School is starting up again throughout Texas and the rest of the nation. For U.S. school kids, this means a return to carrying heavy backpacks — and the sore backs and posture problems that result.
Every fall, pain from heavy backpacks is among the most frequent juvenile injuries brought to orthopedists. (Almost as frequent as high school sports injuries.)
If you're a parent of a school-age kid, you may be asking yourself: is wearing a backpack bad for my child?
backpacks for school kids: pros and cons
Backpacks are popular for a reason; they leave the hands free and they delegate the "heavy lifting" of textbooks, homework, accessories, and bagged lunches to the strongest part of the body — the back and the abdominal muscles.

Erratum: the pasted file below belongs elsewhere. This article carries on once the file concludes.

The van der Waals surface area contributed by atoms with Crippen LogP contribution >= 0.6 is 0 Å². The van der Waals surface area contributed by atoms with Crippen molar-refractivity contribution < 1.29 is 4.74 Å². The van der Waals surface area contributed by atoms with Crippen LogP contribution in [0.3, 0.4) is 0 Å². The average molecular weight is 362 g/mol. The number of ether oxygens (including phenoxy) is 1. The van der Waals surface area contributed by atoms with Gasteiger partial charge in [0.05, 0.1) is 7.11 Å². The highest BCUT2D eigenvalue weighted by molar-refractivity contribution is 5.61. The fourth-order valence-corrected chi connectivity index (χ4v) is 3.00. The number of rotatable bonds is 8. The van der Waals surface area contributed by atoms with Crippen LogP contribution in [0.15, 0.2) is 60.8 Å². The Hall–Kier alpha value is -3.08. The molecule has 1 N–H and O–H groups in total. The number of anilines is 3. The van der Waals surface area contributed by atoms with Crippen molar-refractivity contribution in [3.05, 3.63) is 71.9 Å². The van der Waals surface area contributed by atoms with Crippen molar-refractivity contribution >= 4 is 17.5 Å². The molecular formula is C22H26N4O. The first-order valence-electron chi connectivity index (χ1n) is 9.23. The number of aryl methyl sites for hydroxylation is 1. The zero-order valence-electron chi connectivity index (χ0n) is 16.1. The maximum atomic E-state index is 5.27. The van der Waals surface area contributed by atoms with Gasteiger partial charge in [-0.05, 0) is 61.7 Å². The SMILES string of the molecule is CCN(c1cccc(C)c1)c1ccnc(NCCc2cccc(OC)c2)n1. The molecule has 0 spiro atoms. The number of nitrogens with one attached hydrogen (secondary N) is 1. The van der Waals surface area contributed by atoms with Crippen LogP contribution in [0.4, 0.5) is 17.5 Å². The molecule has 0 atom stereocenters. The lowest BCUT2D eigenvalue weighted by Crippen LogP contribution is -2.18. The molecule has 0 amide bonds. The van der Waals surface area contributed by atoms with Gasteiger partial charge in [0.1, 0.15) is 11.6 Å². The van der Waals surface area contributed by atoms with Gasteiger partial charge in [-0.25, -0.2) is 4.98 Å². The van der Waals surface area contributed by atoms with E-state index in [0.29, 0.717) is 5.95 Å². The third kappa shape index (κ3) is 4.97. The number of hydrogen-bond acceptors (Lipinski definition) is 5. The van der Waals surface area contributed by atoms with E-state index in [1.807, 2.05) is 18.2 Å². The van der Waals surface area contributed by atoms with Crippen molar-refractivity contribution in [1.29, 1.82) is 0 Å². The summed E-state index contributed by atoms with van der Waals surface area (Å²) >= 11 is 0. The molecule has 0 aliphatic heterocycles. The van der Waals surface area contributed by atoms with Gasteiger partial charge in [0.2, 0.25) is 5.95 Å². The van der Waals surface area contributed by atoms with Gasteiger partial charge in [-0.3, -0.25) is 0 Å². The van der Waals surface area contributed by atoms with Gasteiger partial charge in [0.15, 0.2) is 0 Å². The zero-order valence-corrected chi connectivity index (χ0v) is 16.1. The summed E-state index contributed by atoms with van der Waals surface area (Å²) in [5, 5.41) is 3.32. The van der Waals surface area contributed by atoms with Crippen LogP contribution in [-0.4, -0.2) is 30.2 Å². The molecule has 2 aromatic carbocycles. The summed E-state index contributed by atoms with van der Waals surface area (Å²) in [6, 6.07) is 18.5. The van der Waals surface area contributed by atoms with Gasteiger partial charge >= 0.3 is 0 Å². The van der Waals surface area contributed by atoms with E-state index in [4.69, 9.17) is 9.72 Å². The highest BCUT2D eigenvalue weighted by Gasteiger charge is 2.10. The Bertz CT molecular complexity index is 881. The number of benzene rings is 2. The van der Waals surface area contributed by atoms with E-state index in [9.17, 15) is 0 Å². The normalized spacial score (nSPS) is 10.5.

Most of the time, backpacks are the most efficient and safest way for children and teens to carry what they need for school.
The case for backpacks ("pros"):
Backpacks leave the hands free to:
hold railings; for example, when climbing bus steps
carry other items like house keys, a musical instrument, or a mobile phone
maintain balance when walking or running
Backpacks distribute weight evenly. A properly fitted and packed knapsack is far easier on the back, shoulders, and neck than other types of bags that might swing around too much or create unbalanced posture by pulling on a single shoulder or arm.
Unlike rolling bags on wheels, backpacks are portable; they can be carried easily up stairs and across different road and weather conditions.
Backpacks are stash-able. Most are compact enough to store in lockers or under desks.
Backpacks, by and large, are the best way for most children to carry their things to school.
The case against backpacks ("cons"):